Nintendo also revealed they’re remaking Majora’s Mask for the 3DS for you Zelda fans, and those of us who are interested in the upcoming Nintendo multiplayer, squid and ink shooter Splatoon got a bit of an update, learning that our mortal enemy the octopus will be in the game as well, though we have to wait till the second quarter if 2015 for a release. Full details and the actual video after the break.
Update: We’ve gotten news that Amiibo will also come later in smaller, cheaper forms, including potentially as cards. Full details here.
The Legend of Zelda: Majora’s Mask 3D Descends on Nintendo 3DS in 2015
Nintendo Also Reveals Additional Details About amiibo, Splatoon, Xenoblade Chronicles X and Many Other Upcoming Wii U and Nintendo 3DS Games
REDMOND, Wash.–(BUSINESS WIRE)– During a Nintendo Direct presentation this afternoon, Nintendo dropped a moon-sized announcement: The Legend of Zelda: Majora’s Mask 3D, a remake of the beloved Nintendo 64 game, is coming exclusively to Nintendo 3DS in spring 2015. The Nintendo Direct video also revealed new details about amiibo functionality and upcoming games like Splatoon, Xenoblade Chronicles X,Kirby and the Rainbow Curse, Code Name S.T.E.A.M. and Captain Toad: Treasure Tracker.
During a Nintendo Direct presentation this afternoon, Nintendo dropped a moon-sized announcement: The Legend of Zelda: Majora’s Mask 3D, a remake of the beloved Nintendo 64 game, is coming exclusively to Nintendo 3DS in spring 2015. (Photo: Business Wire)
To view the Nintendo Direct video in its entirety, visit http://www.nintendo.com/nintendo-direct.
“Now is the best time to be a Wii U and Nintendo 3DS owner,” said Scott Moffitt, Nintendo of America’s executive vice president of Sales & Marketing. “There’s something for everyone with a variety of quality, exclusive games already available and launching soon. From new IP in Captain Toad: Treasure Tracker to unforgettable greats like The Legend of Zelda on the horizon, we have both classic and new franchises covered.”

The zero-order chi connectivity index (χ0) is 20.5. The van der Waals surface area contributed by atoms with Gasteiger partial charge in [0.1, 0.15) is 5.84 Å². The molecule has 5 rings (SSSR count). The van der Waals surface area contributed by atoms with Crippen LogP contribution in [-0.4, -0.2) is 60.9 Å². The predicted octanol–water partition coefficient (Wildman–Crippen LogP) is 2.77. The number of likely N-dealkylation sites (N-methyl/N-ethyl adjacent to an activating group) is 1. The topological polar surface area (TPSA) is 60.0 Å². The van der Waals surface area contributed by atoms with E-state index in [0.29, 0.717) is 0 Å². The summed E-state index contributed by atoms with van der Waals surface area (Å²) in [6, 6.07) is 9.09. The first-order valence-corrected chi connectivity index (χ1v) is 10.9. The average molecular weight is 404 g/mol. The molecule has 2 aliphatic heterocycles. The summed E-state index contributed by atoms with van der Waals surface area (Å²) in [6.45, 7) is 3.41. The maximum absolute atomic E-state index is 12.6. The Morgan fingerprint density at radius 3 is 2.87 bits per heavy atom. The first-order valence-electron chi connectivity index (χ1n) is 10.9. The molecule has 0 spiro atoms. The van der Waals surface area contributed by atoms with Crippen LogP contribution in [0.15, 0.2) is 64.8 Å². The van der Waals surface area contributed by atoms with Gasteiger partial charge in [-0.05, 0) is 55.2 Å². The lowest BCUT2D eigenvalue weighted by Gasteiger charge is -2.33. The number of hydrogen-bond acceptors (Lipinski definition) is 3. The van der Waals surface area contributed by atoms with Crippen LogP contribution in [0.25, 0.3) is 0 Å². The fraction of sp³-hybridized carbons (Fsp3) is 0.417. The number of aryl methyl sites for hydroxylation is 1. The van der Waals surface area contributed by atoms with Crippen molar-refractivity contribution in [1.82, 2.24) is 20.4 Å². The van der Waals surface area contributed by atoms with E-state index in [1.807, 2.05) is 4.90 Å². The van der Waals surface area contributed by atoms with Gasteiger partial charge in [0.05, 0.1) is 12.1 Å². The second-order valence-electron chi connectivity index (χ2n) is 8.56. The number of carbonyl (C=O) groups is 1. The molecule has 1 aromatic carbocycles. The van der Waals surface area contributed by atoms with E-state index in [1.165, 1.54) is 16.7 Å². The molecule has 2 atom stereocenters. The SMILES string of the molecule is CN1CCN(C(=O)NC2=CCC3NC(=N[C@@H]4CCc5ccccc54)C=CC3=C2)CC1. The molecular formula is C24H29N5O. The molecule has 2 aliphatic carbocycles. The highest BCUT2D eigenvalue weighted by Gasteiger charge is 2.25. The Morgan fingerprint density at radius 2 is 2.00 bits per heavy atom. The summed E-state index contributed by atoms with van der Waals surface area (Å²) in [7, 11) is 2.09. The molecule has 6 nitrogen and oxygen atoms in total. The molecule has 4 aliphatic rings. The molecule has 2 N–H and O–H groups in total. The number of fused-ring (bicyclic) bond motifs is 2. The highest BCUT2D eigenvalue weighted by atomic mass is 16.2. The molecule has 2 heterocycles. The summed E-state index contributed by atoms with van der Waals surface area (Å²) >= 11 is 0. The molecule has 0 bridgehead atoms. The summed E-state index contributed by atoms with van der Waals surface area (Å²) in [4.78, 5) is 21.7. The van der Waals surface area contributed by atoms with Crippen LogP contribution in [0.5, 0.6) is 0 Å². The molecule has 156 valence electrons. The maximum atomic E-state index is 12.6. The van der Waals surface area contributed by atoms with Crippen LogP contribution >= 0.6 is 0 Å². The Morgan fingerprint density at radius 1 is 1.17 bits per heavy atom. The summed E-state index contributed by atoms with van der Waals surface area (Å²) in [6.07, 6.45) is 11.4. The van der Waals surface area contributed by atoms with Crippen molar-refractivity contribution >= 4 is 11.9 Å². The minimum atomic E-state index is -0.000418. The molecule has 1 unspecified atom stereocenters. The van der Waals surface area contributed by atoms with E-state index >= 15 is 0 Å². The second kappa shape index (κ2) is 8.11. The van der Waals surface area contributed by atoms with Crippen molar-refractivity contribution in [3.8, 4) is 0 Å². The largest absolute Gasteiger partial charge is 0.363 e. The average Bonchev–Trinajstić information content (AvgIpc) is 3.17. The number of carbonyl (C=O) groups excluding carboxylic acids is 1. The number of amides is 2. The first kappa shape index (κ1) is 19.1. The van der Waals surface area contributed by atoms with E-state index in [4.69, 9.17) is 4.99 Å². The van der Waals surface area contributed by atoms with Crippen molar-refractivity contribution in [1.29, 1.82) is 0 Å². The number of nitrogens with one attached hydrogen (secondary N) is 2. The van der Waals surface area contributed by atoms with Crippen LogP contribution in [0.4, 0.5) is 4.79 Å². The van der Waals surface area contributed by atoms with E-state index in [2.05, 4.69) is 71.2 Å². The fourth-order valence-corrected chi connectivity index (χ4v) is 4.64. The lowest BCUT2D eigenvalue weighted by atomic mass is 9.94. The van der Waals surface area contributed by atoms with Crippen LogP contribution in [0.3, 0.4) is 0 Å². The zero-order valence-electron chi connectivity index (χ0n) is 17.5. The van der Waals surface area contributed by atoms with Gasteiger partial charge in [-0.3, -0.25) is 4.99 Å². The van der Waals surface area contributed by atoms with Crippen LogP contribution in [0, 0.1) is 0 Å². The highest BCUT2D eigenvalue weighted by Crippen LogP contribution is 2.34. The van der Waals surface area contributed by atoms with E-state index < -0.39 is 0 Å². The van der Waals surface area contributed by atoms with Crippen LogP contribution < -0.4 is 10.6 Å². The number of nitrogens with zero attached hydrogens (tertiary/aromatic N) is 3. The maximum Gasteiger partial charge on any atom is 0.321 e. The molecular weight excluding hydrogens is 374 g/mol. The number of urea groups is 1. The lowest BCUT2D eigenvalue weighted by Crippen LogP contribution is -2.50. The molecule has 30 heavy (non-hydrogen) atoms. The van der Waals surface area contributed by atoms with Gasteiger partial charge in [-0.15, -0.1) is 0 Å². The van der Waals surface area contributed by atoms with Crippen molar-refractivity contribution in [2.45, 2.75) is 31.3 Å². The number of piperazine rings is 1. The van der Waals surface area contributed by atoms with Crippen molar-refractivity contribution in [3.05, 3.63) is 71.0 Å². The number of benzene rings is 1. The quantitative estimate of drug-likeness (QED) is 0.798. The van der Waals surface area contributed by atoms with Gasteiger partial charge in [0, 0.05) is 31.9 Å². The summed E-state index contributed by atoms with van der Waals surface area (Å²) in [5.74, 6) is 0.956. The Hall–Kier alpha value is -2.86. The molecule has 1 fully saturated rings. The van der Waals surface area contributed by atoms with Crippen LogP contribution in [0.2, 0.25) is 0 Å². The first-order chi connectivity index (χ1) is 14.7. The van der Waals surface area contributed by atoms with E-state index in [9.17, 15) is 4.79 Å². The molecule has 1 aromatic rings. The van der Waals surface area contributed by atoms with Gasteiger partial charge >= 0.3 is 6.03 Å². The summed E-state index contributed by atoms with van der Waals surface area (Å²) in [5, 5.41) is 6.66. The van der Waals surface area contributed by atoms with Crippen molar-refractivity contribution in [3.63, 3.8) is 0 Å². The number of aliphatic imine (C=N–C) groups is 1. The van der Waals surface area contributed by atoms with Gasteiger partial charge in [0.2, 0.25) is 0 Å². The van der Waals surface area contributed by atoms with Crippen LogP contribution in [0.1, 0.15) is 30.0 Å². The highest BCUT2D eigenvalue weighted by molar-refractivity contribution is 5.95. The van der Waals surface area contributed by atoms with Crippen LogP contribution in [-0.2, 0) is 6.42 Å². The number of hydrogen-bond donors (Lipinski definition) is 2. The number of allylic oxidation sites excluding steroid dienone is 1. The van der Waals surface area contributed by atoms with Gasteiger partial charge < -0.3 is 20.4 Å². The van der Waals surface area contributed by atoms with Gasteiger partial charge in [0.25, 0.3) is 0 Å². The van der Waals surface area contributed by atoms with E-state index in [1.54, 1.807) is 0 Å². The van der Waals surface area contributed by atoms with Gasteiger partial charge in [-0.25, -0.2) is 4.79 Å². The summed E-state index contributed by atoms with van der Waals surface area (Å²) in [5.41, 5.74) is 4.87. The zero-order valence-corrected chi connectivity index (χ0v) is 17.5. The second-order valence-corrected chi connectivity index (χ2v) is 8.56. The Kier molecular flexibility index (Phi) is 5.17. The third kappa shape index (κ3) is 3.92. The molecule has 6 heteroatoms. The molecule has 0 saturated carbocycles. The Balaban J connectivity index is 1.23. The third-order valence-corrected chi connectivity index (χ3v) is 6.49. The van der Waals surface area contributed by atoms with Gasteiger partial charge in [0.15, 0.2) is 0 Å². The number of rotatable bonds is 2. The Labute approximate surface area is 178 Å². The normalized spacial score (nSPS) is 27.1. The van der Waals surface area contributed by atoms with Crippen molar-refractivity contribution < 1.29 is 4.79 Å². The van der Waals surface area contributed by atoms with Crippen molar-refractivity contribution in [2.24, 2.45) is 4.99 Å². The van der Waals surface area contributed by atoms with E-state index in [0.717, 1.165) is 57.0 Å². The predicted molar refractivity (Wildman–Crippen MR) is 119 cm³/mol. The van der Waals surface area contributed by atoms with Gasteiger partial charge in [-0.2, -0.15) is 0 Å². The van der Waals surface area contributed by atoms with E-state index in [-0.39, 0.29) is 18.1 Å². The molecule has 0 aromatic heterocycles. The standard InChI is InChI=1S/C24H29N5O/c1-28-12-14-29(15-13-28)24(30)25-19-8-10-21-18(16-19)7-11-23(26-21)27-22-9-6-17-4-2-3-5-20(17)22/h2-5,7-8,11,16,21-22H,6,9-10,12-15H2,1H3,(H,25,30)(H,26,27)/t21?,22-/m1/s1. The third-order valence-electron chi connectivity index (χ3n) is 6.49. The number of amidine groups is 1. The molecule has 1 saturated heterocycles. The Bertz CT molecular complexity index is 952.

Some of the details revealed in the video include:
Wii U & Nintendo 3DS
For more information about Nintendo, visit http://www.nintendo.com. You can also now pre-order or purchase a number of games directly from a PC or smart device by visiting http://nintendo.com/buydigital.
The post 11/5 Nintendo Direct Talks Amiibo, Majora’s Mask 3DS appeared first on JunkiesNation.
Consider this part two to my experiment in introducing people to MOBAs. As fun as Heroes of the Storm was, the community outside of the forums was awful. Much like my thoughts when playing Starcraft or other Blizzard titles aside from Hearthstone, I felt that the game’s community really prevented me from enjoying the game.
That’s when I remembered Solstice Arena. Though it’s primarily made to be a mobile MOBA, the team’s made it playable on PC as well, and A Bit Lucky’s metrics seem to indicate that no platform gives players an edge. I’m not the best MOBA player, but from what I’ve experienced, being on a PC doesn’t feel like it gives me a huge edge, and neither does playing on my Windows tablet.